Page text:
But beyond global power politics, Wellington had a more pressing reason to value members’ clubs as an institution. They were a form of soft power. On leaving the army and entering the political arena as a Tory, Wellington needed to network and build his power base. Clubs were private spaces where influence could be brought to bear over a glass of port and a cigar.
He saw [clubs] as cementing a new Pax Britannica – a form of cultural imperialism designed to show Britain at its best.
The Duke was a founder member of the Union Club for Irish peers. Having served as a general in the East India Company’s army, he was closely associated with setting up the Oriental Club for former army officers, colonial administrators and merchants.
In 1816 Wellington lent his support to the United Service Club whose aim was to provide a congenial home from home for officers of the rank of major and above who had fought at Waterloo. Wellington’s advice was in defiance of prime minister Lord Liverpool’s fear was that such a club might encourage the army to form a military junto that might one day overthrow an elected government. Wellington’s opinion carried the day.
Clubs were private spaces where influence could be brought to bear over a glass of port and a cigar.
The Athenaeum was founded in 1824 by John Wilson Croker a lawyer, Irish MP and a long-term associate of Wellington’s. With Sir Humphrey Davy, John Faraday, assorted bishops, leading artists and writers among the founder members, the Athenaeum set out to champion Britain’s achievements in the arts and sciences. Investing in building a world class library and art collection, the club stood in marked contrast to the aristocratic St James’s gambling and drinking dens.
Most of all Wellington is associated with the Carlton Club which he helped establish in 1832. Here he would build the network that finally led to his election to Parliament and his short career as Tory prime minister from 1828-1830 and briefly in 1834. Alas, the club and Parliamentary democracy failed to live up to the Duke’s desire to pull strings and peddle influence. Unable to fully comprehend democracy, Wellington became disillusioned with politics. “Damme sir, I gave them their orders and they wanted to stay and discuss them!” Wellington is said to have exclaimed after his cabinet colleagues rejected his command-and-control leadership.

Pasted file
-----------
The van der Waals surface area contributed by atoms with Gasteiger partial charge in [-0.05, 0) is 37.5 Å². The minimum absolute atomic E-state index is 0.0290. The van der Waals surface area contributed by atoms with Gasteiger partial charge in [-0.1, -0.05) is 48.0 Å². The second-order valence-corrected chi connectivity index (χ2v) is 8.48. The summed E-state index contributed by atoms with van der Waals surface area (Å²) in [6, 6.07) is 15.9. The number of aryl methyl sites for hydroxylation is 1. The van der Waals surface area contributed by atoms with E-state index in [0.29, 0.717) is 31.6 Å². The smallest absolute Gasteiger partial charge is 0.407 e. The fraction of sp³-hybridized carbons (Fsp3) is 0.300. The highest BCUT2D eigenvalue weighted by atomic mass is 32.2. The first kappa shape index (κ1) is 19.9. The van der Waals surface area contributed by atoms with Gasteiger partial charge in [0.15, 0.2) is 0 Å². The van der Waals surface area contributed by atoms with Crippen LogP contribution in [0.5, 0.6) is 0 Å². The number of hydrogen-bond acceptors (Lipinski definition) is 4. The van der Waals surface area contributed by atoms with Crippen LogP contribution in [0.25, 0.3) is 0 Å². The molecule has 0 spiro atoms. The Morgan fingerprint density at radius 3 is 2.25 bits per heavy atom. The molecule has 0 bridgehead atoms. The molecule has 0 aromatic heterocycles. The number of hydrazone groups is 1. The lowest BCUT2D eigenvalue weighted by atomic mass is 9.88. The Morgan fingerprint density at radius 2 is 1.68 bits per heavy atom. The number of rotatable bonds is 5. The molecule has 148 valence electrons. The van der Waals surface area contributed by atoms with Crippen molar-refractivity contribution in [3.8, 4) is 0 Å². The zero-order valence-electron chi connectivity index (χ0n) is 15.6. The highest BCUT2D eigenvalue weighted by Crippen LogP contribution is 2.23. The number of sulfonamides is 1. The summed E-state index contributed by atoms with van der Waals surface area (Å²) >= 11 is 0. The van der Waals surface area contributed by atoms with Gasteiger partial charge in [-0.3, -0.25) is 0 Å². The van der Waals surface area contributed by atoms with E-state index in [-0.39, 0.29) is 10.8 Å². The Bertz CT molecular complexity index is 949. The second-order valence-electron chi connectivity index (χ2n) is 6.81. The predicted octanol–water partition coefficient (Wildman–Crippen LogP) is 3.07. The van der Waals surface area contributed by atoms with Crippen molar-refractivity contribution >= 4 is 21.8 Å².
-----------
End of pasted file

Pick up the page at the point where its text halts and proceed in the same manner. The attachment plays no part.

… the Athenaeum set out to champion Britain’s achievements in the arts and sciences.
His disillusion was complete when in 1834 Sir Robert Peel led a clique that dislodged him from Downing Street, using the Carlton Club to hold secret meetings of co-conspirators.
“Never write a letter to your mistress and never join the Carlton Club,” was Wellington’s considered verdict.
In later life reconciled to the political wilderness, Wellington was appointed Chancellor of Kings College London, a post that enabled him to claim membership of the United Universities Club. Here he would often retire to enjoy a quiet hour of relaxation.
There is a lovely story that members of the Guards’ Club in nearby St James’s Street, were given reciprocal dining rights at the United Universities Club while their own building was being refurbished. One boisterous young officer on spying an elderly gentleman sitting quietly in front of a blazing fire reading the Times remarked to his fellows:
“I say, these old University types really know how to treat themselves!”
The paper was lowered gradually to reveal the scowling countenance of no less a person than the Duke of Wellington!
Stephen Hoare is the author of Palaces of Power: The Birth and Evolution of London’s Clubland published by The History Press 2019. ISBN 978-0-7509-9076-9 price £25
For the past twenty years, Stephen Hoare has been a freelance writer and journalist, writing about higher education, business schools and the public sector for The Guardian. He is a regular contributor to the Times’ special reports and author of many non-fiction titles including The Assassination of John F Kennedy and Hiroshima for Batsford’s ‘A Day That Made History’ series